I just saw Kelly DeVine at the Hamptons Film Festival.  She is doing for dormant dvd's what Amazon is doing for dormant books - getting them back in the marketplace.  She said she met with the Amazon people and asked them:  what business are you in?  Their answer:  We are in the service business.  We service customers. Good answer.   Kelly Devine gave me a great marketing tip.  She told me that instead of just sitting in my little office on Sherrill Road with the shades down I had to go further afield and post comments on any reasonable site where I could make a contribution. I took Kelly's advice and posted on the website of a couple of films that related to one of my books and here's what happened: Two friend requests showed up.  One is a Yale professor and the other goes by the name of Actionman Jackson.  Both are serious, smart people and committed political activists.  Thank you, Kelly.

Kelly also told me about, a device that instantly relays any responses to your post.    Is it good to know everything instantly, all the time?   The routine now for pregnant women is to look in regularly on the gestating child and see what the baby is doing.  A friend just told me that his gestating baby is sucking his thumb and hiccoughing.  I say, leave those babies in peace.  This is their last chance at privacy.

Thursday, October 21, 2010

A new range and five unexpected sales

I live in a house that was built about one hundred years ago.  It came with an old Roper gas range that was made at a time when we didn't know about cholesterol, vegans, PETA or how they slaughtered animals for meat supply.  On the inside of the oven door there are instructions on how to cook beef, veal, lamb, ham and poultry.  This oven does not acknowledge carbohydrates as something to avoid.  There are  instructions on how to cook double crusted pies, scalloped dishes, baking powder biscuits,  double layered cakes, etc.  This range has a rounded and clumsy old fashioned look.  It has a big warming compartment next to the oven where I store the lids to all my pots and various ladles and slotted spoons. 
The range stopped working well about five years ago.  One of the burners disintegrated and when you lit it, the flame was uneven and out of control.  Another burner went the next year.  The pilot light on the remaining burners would not stay on and every time someone came to my house they said the same thing:  I smell gas.Still I nursed my range.   There was a news story about a  house that blew up because of a faulty range. I held on to my range.  A repairman who came to my house called the gas company to report my range, fearing for my safety.  The gas company man came and declared my range safe.  Even I was surprised.  The third burner gave out recently and the oven only lights after several tries and sometimes not at all.  It's time.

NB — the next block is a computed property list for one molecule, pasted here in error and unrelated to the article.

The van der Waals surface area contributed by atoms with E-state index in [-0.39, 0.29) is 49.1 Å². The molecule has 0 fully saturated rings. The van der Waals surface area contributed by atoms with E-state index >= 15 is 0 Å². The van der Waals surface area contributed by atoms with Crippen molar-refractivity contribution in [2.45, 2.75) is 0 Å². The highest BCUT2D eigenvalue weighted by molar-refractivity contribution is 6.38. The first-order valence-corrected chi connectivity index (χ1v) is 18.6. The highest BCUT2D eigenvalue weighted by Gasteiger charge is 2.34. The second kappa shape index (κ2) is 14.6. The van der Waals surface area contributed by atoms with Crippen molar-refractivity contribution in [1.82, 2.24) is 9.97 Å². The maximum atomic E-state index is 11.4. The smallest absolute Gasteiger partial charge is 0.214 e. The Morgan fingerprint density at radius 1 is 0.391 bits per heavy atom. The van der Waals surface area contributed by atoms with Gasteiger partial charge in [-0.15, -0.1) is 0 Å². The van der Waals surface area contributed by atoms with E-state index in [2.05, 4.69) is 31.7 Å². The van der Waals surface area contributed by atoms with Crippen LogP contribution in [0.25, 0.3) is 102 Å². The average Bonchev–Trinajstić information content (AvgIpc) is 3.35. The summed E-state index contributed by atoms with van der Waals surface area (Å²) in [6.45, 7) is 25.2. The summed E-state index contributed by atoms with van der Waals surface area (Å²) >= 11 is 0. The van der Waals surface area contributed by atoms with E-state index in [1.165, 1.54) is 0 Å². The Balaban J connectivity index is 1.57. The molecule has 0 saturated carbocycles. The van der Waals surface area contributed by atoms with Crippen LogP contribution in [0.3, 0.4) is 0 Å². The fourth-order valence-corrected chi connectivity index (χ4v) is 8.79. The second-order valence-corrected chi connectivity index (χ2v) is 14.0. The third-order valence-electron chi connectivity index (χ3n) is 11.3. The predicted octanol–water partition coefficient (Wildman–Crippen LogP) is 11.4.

In thirty-six hours, The Home Depot is bringing me a spanking new GE gas range with sealed burners that are electronically ignitable.  I am emptying the warming oven and throwing away lids that have lost their pots, old wooden spoons, a mesh lid to keep bacon fat from spattering on your face and a broken vegetable steamer. I know that the new range will bring change that has nothing to do with cooking.  I am trying to prepare for that change. I feel, in some ways, the way I felt when the last child left for college.

This has nothing to do with my new range but two days ago for no apparent reason I sold five copies of my ebook Daughters in an afternoon.  My normal sales history is one or none books a day and occasionally two books a day.  You can imagine my astonishment when the sales number next to Daughters kept jumping. I have nothing to say about that except that it made me feel ebullient and that's a word one doesn't use often enough.

Monday, October 18, 2010

I have a follower

I am new to blogging, new to epublishing, new to happiness and now new to delirium.  I have my first  follower.That means that a stranger, having no ties to me whatsoever, is reading my blog.  I got an e-mail about it. It said, "you have a follower."  I had the same reaction as when I hired a private investigator to find my long lost mother and he sent me a letter:  I am happy to report that I have found your mother.  In both instances, my immediate reaction was:  What now?  I will leave my mother story alone for now and concentrate on my follower.  What now?  Now I have a responsibility to be good at blogging and not let my follower have reader's remorse.